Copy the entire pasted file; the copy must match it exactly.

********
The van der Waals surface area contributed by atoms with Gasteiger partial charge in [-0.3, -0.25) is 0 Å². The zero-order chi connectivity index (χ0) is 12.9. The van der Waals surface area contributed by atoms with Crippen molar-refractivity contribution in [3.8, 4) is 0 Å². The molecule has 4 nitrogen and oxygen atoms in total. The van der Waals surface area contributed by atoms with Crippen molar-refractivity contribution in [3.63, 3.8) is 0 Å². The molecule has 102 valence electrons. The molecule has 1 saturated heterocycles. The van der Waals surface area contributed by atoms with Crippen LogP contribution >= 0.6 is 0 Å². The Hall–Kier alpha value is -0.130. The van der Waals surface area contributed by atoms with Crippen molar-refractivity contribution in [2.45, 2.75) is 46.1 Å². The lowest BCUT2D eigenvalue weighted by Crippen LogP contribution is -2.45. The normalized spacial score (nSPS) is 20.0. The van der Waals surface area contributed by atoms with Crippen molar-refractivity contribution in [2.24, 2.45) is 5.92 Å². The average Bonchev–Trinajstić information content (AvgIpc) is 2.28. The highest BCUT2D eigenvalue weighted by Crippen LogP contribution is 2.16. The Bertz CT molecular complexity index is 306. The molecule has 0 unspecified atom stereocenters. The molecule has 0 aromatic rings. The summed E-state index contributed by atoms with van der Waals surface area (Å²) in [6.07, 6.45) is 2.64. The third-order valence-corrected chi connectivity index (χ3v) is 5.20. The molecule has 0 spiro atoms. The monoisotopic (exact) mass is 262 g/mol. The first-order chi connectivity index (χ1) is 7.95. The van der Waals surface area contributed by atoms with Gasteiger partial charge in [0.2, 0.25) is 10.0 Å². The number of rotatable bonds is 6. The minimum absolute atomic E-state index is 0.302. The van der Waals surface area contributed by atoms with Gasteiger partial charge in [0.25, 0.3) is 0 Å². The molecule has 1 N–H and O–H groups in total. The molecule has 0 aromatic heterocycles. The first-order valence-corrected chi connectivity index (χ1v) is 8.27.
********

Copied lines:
The van der Waals surface area contributed by atoms with Gasteiger partial charge in [-0.3, -0.25) is 0 Å². The zero-order chi connectivity index (χ0) is 12.9. The van der Waals surface area contributed by atoms with Crippen molar-refractivity contribution in [3.8, 4) is 0 Å². The molecule has 4 nitrogen and oxygen atoms in total. The van der Waals surface area contributed by atoms with Crippen molar-refractivity contribution in [3.63, 3.8) is 0 Å². The molecule has 102 valence electrons. The molecule has 1 saturated heterocycles. The van der Waals surface area contributed by atoms with Crippen LogP contribution >= 0.6 is 0 Å². The Hall–Kier alpha value is -0.130. The van der Waals surface area contributed by atoms with Crippen molar-refractivity contribution in [2.45, 2.75) is 46.1 Å². The lowest BCUT2D eigenvalue weighted by Crippen LogP contribution is -2.45. The normalized spacial score (nSPS) is 20.0. The van der Waals surface area contributed by atoms with Crippen molar-refractivity contribution in [2.24, 2.45) is 5.92 Å². The average Bonchev–Trinajstić information content (AvgIpc) is 2.28. The highest BCUT2D eigenvalue weighted by Crippen LogP contribution is 2.16. The Bertz CT molecular complexity index is 306. The molecule has 0 unspecified atom stereocenters. The molecule has 0 aromatic rings. The summed E-state index contributed by atoms with van der Waals surface area (Å²) in [6.07, 6.45) is 2.64. The third-order valence-corrected chi connectivity index (χ3v) is 5.20. The molecule has 0 spiro atoms. The monoisotopic (exact) mass is 262 g/mol. The first-order chi connectivity index (χ1) is 7.95. The van der Waals surface area contributed by atoms with Gasteiger partial charge in [0.2, 0.25) is 10.0 Å². The number of rotatable bonds is 6. The minimum absolute atomic E-state index is 0.302. The van der Waals surface area contributed by atoms with Gasteiger partial charge in [0.25, 0.3) is 0 Å². The molecule has 1 N–H and O–H groups in total. The molecule has 0 aromatic heterocycles. The first-order valence-corrected chi connectivity index (χ1v) is 8.27.